The borough will simply have to think again, and if it means removing all that cruft, they will have to remove it. They need to let the owners of the restaurants and bars – if there are any left after this disaster – decide what will sell and what works, and back off and let them do it. Don’t order them to arrange their terrasses a specific way – that’s insanity. Let restaurant owners do their thing, try things out, and adapt things if it’s not working based on their own observations. They will be highly motivated to figure out something that works. Unless people are being endangered, government should not intervene.

    There’s a time and a place for government to act in economic matters but this is not one of them. The borough has to admit it doesn’t understand the psychology or sociology of open-air dining and stop trying to force the invisible hand to eat in ways it deems appropriate. The borough, in short, has to be more humble.

    • Ephraim 10:09 on 2017/06/21 Permalink

      And I hate walking it because the bikes seem to think it’s still okay to drive on the narrow parts between the pedestrians… and they have put the bike walking sign up at the start of each section and it still doesn’t stop people. (Sorry, but with my bad back, I’m afraid of getting hit by a bike… I’ll end up in traction in a hospital.)

    • Poutine Pundit 10:16 on 2017/06/21 Permalink

      The biggest thing stopping me from dining on Prince Arthur is that none of the restaurants on that street are very good.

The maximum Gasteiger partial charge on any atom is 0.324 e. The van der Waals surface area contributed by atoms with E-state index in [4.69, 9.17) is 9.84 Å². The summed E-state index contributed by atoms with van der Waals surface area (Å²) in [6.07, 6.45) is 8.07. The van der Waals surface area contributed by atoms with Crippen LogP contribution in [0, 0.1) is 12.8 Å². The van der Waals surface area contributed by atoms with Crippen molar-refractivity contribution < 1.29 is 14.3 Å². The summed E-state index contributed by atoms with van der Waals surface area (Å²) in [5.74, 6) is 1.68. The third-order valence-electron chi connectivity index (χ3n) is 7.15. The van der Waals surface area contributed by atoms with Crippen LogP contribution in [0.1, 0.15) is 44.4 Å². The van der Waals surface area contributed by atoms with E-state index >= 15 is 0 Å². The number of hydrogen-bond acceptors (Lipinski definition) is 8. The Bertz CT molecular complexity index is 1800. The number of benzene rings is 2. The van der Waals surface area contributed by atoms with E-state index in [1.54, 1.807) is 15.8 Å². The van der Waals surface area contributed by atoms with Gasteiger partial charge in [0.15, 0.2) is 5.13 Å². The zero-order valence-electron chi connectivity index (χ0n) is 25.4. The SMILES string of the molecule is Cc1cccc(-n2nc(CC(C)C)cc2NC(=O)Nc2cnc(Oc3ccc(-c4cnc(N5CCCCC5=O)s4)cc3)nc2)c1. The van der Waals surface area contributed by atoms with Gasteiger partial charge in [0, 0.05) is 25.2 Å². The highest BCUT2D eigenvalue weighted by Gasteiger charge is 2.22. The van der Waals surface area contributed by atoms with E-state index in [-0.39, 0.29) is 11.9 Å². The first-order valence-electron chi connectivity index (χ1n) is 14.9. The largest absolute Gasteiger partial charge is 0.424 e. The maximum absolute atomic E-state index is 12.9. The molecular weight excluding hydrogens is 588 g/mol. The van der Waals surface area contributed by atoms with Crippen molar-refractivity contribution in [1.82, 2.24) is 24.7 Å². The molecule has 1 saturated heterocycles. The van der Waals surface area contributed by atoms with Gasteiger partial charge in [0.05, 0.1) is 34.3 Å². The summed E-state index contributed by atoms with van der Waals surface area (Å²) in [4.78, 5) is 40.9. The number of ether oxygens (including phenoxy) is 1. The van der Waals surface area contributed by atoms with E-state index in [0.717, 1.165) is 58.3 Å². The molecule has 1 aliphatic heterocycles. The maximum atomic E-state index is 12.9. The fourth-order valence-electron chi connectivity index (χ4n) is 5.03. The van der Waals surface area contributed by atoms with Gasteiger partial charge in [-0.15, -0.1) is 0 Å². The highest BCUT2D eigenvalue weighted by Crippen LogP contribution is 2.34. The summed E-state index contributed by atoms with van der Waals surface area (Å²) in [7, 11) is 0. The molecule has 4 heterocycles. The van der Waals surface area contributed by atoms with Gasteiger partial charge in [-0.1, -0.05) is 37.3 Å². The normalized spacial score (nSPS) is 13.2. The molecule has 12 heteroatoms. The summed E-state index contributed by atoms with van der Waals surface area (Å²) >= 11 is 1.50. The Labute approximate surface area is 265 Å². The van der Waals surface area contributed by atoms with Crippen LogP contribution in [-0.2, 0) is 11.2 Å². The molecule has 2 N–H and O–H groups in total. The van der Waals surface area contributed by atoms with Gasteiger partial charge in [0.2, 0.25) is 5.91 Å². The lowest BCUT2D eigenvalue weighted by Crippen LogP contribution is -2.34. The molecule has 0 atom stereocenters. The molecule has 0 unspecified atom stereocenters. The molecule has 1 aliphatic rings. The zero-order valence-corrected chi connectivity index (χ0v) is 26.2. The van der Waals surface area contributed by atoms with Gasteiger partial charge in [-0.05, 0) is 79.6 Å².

• SteveQ 12:22 on 2017/06/21 Permalink

      Wow Kate ! I couldn’t have said it better. You summerized the situation very well. It leaves me wondering how come nobody at the borough was/is able to understand the problematic of the area. Putting terrasses in the middle of the way may work in Europe, especially where the sun shines everyday and the weather is great all year long, but here in Montréal, while we love sitting in terrasses, we definitively prefer being closer to the business and have at least some kind of semi intimacy while eating or having a beer.

    • Fab Pine 14:15 on 2017/06/21 Permalink

      The only nice thing to say about the new re-design is that it looks more terrorism-resistant than most pedestrian plazas are.

    • Chris 18:52 on 2017/06/21 Permalink

      hmmm, time will tell. For sure the construction itself keeps people away. More will return when it’s done. The weather has been rainy too, surely keeping some away.